by Bruce Costello
There was something about Encyclopedia’s darting green eyes that made Thesaurus wonder if his lipstick was on crooked or his fly buttons undone and his assets revealed.
He opened his mouth, but for once he was wordless.
So this was his mother-in-law to be, a fabled creature both loved and hated by his fiancée, feared and loathed by people throughout the land – an hermaphroditic beauty with the sultry eyes of an Art Deco flapper and a bosom resembling the humps on a steam engine.
Desire welled up inside him and overflowed into guilt, acrid as reflux in his mouth. Her gaze was on him as his eyes devoured her body.
She moved towards him, her lips pursed like a camel summoning a glob of spit. Thesaurus gazed at her as a mouse does on glimpsing a snake’s tonsils. He felt a beetroot flush appear on his man curve and spread to his butt cheeks.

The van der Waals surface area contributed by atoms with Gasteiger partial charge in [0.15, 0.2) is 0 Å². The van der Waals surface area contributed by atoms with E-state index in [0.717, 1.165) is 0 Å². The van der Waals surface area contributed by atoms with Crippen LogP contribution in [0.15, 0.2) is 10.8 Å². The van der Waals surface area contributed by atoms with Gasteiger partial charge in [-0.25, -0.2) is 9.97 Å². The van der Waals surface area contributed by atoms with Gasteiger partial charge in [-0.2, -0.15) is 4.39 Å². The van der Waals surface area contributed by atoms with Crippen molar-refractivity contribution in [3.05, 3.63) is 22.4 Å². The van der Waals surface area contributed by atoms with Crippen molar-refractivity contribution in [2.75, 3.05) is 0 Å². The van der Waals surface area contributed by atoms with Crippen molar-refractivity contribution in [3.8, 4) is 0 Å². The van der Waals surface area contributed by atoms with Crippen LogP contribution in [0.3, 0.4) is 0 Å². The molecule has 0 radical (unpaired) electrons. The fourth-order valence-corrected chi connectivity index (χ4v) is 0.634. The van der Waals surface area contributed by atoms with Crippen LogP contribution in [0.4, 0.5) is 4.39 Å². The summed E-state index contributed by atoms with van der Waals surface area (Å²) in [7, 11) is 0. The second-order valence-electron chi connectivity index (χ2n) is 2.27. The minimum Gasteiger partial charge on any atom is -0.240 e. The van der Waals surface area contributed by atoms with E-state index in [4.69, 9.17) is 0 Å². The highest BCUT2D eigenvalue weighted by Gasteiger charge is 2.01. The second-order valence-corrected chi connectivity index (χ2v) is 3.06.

“Come to Mama,” Encyclopedia whispered, her basilisk eyes watering, her forked tongue flicking around the corners of her lips. “Come to Mama, my darling, come.”
Thesaurus shook himself like a three-headed dog that had fallen into a long-drop dunny in urgent need of emptying, sidestepped his way to the door, and stumbled onto the street.
Encyclopedia stood in the doorway. The theme song from ‘Hair’ burst from her lips and pursued Thesaurus along the footpath. Strands of ponytails, rat tails, bobs and buns snared his senses and he felt himself falling, falling, falling…
“Encyclopedia!” Thesaurus cried out, his vocal cords thick with lust.
“Thesaurus!” Encyclopedia called in a voice like dark molasses.
He wafted into the air on a cloud of flatulence and jetted towards her outstretched arms across dark paddocks, starred with radioactive sword-wielding ninja cockroaches and Liberace’s undies.
Bruce Costello is a New Zealander. After studying foreign languages and literature, he spent a few years selling used cars. Then he worked as a radio creative writer for fourteen years before training in psychoanalytically-oriented psychotherapy and spending twenty-four years in private practice. In 2010, semi-retired, he took up writing for fun and to avoid housework. Since then, he’s had sixty-five stories accepted by mainstream magazines and literary journals in six countries. He still does housework.